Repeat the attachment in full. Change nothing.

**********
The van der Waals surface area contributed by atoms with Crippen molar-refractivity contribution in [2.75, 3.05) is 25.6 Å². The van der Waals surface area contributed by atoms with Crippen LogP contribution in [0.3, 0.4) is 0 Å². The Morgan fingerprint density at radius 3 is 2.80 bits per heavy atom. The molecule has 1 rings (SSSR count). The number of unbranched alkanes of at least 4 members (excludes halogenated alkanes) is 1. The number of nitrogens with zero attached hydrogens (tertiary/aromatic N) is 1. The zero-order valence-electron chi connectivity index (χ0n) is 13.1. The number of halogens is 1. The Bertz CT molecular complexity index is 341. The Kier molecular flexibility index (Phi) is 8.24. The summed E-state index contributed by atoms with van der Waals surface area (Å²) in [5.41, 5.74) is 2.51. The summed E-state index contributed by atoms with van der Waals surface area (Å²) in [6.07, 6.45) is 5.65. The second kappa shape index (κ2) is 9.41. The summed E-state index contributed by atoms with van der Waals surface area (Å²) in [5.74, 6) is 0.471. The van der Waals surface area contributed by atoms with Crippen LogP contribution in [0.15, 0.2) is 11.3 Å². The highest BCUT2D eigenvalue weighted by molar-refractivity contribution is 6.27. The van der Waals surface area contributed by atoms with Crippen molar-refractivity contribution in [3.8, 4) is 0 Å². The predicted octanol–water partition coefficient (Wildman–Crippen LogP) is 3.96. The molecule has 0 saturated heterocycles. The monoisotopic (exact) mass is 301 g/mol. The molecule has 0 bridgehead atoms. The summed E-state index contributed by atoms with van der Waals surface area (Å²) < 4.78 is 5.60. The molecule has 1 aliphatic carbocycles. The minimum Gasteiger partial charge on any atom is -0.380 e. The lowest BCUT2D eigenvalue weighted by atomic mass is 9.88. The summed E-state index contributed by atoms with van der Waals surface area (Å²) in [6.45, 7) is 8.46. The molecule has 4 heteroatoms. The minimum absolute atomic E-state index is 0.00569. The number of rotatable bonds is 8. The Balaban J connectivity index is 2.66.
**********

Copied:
The van der Waals surface area contributed by atoms with Crippen molar-refractivity contribution in [2.75, 3.05) is 25.6 Å². The van der Waals surface area contributed by atoms with Crippen LogP contribution in [0.3, 0.4) is 0 Å². The Morgan fingerprint density at radius 3 is 2.80 bits per heavy atom. The molecule has 1 rings (SSSR count). The number of unbranched alkanes of at least 4 members (excludes halogenated alkanes) is 1. The number of nitrogens with zero attached hydrogens (tertiary/aromatic N) is 1. The zero-order valence-electron chi connectivity index (χ0n) is 13.1. The number of halogens is 1. The Bertz CT molecular complexity index is 341. The Kier molecular flexibility index (Phi) is 8.24. The summed E-state index contributed by atoms with van der Waals surface area (Å²) in [5.41, 5.74) is 2.51. The summed E-state index contributed by atoms with van der Waals surface area (Å²) in [6.07, 6.45) is 5.65. The second kappa shape index (κ2) is 9.41. The summed E-state index contributed by atoms with van der Waals surface area (Å²) in [5.74, 6) is 0.471. The van der Waals surface area contributed by atoms with Crippen LogP contribution in [0.15, 0.2) is 11.3 Å². The highest BCUT2D eigenvalue weighted by molar-refractivity contribution is 6.27. The van der Waals surface area contributed by atoms with Crippen molar-refractivity contribution in [3.8, 4) is 0 Å². The predicted octanol–water partition coefficient (Wildman–Crippen LogP) is 3.96. The molecule has 0 saturated heterocycles. The monoisotopic (exact) mass is 301 g/mol. The molecule has 0 bridgehead atoms. The summed E-state index contributed by atoms with van der Waals surface area (Å²) < 4.78 is 5.60. The molecule has 1 aliphatic carbocycles. The minimum Gasteiger partial charge on any atom is -0.380 e. The lowest BCUT2D eigenvalue weighted by atomic mass is 9.88. The summed E-state index contributed by atoms with van der Waals surface area (Å²) in [6.45, 7) is 8.46. The molecule has 4 heteroatoms. The minimum absolute atomic E-state index is 0.00569. The number of rotatable bonds is 8. The Balaban J connectivity index is 2.66.